A mid-term Consultation, held in the University of Cambridge, was attended by Dr Virginia Morrow (Senior Research Associate, Centre for Family Research), Dr Sophie Day (Department of Anthropology, Goldsmith’s College, University of London), Dr Alicia Fentiman (Centre of African Studies, University of Cambridge), Einar Hanssen (Norwegian Centre for Child Research, University of Trondheim), Rachel Hinton (Department of Social Anthropology, University of Cambridge), Alka Gurung (Department of Social Anthropology, University of Cambridge), Professor Jean La Fontaine (Emeritus Professor, London School of Economics), Brian Milne (Defence for Children International, U.K. Section), Angela Penrose (Save the Children U.K., Overseas Research Department), Dr Frances Pine (Department of Social Anthropology, University of Cambridge), Professor Marilyn Strathern (Department of Social Anthropology, University of Cambridge), Dr Helen Watson, (Department of Social Anthropology, University of Cambridge), Dr Christopher Williams (Global Security Programme, University of Cambridge). It is worth mentioning that those present at the Consultation have expertise in various aspects of the social sciences including studies of women, children, gender and prostitution, as well as direct research experience in (inter alia) Nepal, UK, India, West Africa, South Africa, East Africa, Latin America and the Caribbean, Thailand, Vietnam, Papua New Guinea, Netherlands, Sri Lanka, Norway, Poland and Egypt. Papers from the Consultation were also shared with Andrew Bainham, Dr Jo Boyden, Dr Charlie Davison, Dr Michael Edwards, Richard Fentiman, Dr Angie Hart, Edda Ivan-Smith, Dr Ziba Mir-Husseini, Dr Martin Richards and Philip Van Haeke.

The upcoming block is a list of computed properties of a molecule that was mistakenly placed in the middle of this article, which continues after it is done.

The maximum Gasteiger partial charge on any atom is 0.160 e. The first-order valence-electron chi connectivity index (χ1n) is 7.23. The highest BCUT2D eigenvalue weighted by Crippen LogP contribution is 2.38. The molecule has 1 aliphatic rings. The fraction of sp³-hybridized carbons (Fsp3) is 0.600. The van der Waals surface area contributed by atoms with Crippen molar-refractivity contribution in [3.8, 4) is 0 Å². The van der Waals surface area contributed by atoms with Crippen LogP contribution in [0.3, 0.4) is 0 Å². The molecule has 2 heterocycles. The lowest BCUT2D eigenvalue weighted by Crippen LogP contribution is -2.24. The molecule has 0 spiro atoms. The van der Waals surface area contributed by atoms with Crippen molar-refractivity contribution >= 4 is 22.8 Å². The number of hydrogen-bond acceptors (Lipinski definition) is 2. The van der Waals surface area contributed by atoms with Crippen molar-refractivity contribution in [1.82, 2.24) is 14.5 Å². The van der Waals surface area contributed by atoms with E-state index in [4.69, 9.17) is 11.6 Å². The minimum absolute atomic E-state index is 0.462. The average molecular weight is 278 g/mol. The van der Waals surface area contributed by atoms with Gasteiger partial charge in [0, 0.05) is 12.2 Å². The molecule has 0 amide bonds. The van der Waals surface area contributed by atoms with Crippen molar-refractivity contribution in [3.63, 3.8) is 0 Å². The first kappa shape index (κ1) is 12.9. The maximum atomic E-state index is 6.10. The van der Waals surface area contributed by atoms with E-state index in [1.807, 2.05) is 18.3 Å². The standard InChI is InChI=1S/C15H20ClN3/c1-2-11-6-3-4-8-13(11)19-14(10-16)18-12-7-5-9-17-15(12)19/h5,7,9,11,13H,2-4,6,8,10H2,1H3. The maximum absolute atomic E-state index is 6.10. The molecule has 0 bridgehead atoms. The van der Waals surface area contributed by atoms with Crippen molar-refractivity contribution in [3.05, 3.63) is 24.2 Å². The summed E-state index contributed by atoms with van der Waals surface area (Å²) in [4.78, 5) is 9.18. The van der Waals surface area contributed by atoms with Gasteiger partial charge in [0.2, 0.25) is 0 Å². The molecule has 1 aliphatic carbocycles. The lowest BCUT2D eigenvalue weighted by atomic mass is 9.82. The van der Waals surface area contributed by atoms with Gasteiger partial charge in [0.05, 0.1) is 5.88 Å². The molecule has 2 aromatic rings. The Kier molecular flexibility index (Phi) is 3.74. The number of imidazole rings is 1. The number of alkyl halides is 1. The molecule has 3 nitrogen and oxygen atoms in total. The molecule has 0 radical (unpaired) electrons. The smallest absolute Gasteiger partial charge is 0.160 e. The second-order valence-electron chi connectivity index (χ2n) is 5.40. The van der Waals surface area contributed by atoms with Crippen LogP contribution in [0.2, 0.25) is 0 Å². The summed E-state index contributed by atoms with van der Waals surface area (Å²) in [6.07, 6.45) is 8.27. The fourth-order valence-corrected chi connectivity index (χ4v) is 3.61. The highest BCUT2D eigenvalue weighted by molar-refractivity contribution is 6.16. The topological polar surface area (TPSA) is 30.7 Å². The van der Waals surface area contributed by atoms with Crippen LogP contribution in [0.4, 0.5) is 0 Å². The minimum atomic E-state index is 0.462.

This edition of the review includes materials developed during three days of workshops immediatley preceding the Congress Against the Commercial Sexual Exploitation of children, in which the team members were joined by Mark Connolly of UNICEF Headquarters, New York, Children in Especially Difficult Circumstances Section.
The researchers are thus grateful for the invaluable support and guidance of a number of individuals given when investigating, structuring and writing this review. Nevertheless, as authors they bear responsibility both for the opinions expressed and for any errors or omissions.
Objectives and scope
The objectives of the research were to:
Map the discourse of the commercial sexual exploitation of children, showing the main ideas in operation and the main organisational and geographical contexts in which they arise;
Map the data showing what data are available, their strengths and weaknesses, together with a critique of methods and assumptions;
Describe the context of the production and reproduction of knowledge in this field;
Discuss the implications of the current state of discourses and data and their potential for future work, particularly in the area of measurement.
In order to develop the most useful and systematic research typologies and methods, the literature review team considered in the first instance the widest possible range of reported occurrences of the sexual exploitation of and sale and traffic in children for sexual purposes. These included: